The €18.7bn Dutch pension fund for the agricultural sector plans to increase its property allocation by more than a quarter, with a focus on sustainable residential property.In its annual report for 2018, BPL said it wanted to increase its allocation to the asset class from 12.8% to 16.5% of its overall portfolio.The scheme added that it also intended to include care homes within the new allocation in an effort to improve diversification and achieve higher returns. It had already cut its exposure to retail and office properties to 4.5%.Last year, the scheme’s real estate allocation generated a 17.8% return. However, this did not help BPL avoid an overall loss of 0.3% for the year. It attributed the loss to its small caps and emerging market debt allocations, as well as the scheme’s decision to overweight equity at the expense of fixed income.BPL’s equity holdings lost 6.9%, an underperformance of 25 basis points, while fixed income gained 0.9%, outperforming its benchmark by 6bps. The Dutch agriculture sector scheme lost 0.3% in 2018 despite double-digit gains from property investmentsAlternatives gained 7.4%, with infrastructure producing a profit of almost 11%. The latter asset class had reached its final stage and had delivered a high yield on divestment, according to the pension fund.A spokesman for the scheme said BPL was preparing to divest a €20m stake in an agricultural land lease financing fund, as other stakeholders wanted to exit. The investment had returned at least 3.5%, he said.Mixed results from hedgingDue to the appreciation of the euro relative to other currencies, BPL lost 0.9% on its currency hedge of dollar, sterling and yen, and its hedge of global high yield, infrastructure and emerging market debt investments, it said.In contrast, its partial hedge of interest rate risk on its liabilities – enacted through government bonds, residential mortgages and interest swaps – gained 0.7%.BPL said there was a real chance that it would have to cut pension rights and benefits in the near future. Its funding ratio was 102.1% at the end of 2018, and has since dropped to 98.4% as of the end of July.The scheme reported administration costs of €102 per participant. It spent 24bps and 7bps on asset management and transactions, respectively.The industry-wide pension fund has 116,435 active participants, 488,110 deferred members and 68,260 pensioners, affiliated with 14,700 employers.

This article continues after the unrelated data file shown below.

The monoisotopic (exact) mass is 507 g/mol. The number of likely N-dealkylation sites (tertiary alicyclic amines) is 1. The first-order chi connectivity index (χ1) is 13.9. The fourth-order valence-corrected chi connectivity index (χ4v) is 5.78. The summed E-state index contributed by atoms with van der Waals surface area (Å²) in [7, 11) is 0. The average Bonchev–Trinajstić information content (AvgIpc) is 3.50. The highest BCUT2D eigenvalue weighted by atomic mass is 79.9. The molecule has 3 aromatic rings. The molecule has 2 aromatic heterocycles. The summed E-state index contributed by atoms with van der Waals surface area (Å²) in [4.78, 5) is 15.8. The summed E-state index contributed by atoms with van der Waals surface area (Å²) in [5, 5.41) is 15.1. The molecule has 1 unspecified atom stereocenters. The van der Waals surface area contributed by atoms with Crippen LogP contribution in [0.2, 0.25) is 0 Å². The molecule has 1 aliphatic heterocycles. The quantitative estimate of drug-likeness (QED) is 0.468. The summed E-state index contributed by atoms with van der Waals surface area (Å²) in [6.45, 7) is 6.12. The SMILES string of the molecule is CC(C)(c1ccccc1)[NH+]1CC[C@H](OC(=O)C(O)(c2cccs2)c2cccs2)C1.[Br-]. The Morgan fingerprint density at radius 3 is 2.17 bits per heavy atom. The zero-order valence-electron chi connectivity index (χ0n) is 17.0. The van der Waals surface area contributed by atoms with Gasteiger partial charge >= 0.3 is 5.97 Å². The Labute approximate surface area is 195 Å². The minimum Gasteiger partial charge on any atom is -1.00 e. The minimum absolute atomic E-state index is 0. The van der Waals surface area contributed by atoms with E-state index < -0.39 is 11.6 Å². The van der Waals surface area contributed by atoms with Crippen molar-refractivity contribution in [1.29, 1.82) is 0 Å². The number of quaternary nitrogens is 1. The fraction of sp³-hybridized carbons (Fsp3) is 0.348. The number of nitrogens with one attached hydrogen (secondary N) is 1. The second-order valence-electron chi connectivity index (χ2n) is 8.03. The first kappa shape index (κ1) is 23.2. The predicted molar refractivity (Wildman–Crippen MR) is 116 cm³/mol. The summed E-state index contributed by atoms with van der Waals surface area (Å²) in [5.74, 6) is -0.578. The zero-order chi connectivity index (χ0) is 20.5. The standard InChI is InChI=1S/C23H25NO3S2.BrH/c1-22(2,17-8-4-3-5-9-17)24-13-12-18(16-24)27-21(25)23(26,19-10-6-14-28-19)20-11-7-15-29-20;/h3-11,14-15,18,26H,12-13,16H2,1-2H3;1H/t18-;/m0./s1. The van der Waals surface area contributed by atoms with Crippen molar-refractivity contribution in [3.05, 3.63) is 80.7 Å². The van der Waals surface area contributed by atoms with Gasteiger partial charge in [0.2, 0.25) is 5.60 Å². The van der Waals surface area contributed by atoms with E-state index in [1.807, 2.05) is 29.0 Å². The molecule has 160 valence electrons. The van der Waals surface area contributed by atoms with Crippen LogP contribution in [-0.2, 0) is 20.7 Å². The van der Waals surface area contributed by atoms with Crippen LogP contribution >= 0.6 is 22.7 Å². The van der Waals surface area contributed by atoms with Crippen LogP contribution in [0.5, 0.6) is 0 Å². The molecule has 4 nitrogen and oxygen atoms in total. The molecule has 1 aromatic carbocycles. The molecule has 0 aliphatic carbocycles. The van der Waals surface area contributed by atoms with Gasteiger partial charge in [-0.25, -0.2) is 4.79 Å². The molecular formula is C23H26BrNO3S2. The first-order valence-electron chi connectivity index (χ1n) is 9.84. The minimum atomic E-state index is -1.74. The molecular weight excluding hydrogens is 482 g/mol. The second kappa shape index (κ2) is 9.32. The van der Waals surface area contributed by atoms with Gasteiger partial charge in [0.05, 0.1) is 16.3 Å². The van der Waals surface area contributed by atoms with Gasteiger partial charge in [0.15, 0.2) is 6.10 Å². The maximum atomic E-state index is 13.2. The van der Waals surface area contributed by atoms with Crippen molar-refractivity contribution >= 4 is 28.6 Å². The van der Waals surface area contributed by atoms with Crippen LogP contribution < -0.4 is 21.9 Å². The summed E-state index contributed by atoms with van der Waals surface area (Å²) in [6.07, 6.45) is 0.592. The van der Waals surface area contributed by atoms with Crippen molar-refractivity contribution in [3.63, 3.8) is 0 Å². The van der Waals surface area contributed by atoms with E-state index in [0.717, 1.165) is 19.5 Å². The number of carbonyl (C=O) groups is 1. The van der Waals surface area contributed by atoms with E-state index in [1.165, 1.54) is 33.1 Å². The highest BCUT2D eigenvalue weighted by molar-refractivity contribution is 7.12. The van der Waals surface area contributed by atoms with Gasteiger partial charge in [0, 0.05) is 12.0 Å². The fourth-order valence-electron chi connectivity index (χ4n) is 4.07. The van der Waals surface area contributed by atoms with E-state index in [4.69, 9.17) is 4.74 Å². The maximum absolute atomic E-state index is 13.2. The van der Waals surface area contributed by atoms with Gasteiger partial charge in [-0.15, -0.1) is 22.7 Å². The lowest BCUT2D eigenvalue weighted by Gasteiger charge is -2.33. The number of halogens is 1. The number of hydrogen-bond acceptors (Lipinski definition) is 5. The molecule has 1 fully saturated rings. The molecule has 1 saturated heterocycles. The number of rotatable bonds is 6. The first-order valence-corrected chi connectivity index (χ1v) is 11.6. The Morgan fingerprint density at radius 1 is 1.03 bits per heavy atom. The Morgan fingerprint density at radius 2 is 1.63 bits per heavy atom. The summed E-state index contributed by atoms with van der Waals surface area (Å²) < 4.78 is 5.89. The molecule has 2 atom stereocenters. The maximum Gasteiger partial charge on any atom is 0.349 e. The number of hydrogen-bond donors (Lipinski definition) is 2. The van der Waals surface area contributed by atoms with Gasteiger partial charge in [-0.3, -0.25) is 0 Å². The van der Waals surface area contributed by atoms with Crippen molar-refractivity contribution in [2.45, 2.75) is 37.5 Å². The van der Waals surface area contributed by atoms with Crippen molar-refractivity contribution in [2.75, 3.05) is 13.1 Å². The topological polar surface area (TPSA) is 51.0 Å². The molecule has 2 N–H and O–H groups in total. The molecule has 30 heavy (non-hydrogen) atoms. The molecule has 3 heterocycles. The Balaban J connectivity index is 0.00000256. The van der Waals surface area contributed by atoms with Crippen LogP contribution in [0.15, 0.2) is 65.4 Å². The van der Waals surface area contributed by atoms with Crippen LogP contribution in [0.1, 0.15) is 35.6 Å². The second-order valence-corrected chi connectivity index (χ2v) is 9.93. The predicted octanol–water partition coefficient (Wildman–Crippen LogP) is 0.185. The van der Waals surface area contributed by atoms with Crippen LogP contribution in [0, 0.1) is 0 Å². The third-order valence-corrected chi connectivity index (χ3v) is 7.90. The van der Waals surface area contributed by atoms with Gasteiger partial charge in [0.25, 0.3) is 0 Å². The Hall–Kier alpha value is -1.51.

Sherry Ann Strittholt, age 47, of Cedar Grove, Indiana died Sunday afternoon June 2, 2019 at Arbor Grove Village in Greensburg, Indiana after a lengthy illness.Born August 26, 1971 in Jacksonville, Florida she was one of three children born to Eddie Emmett & Shirley (Hendrix) Faulk. Sherry worked as an electrician until her health began to fail.In her leisure time she enjoyed watching movies, going to the beach, and her grandchildren. She particularly enjoyed taking her grandchildren on trips to the Aquarium.Survivors include her mother, Shirley Faulk of Chipley, Florida; two daughters, Sarah (Nicholas) Hoff of Whitcomb, Indiana, and Rebecca Ann Strittholt of Cleves, Ohio; three grandchildren, Madison Hoff, Easton Hoff, Emmalyn Hoff; two brothers, Gene Faulk & Eddie Faulk both of Jacksonville, Florida.She was preceded in death by her father, Eddie Emmett Faulk, as well as a son, Casey Edward Strittholt.Private services will be conducted at the convenience of the family. The staff of Phillips & Meyers Funeral Home were honored to serve the family of Sherry Strittholt, to sign the online guest book or send a personal condolence please visit www.phillipsandmeyers.com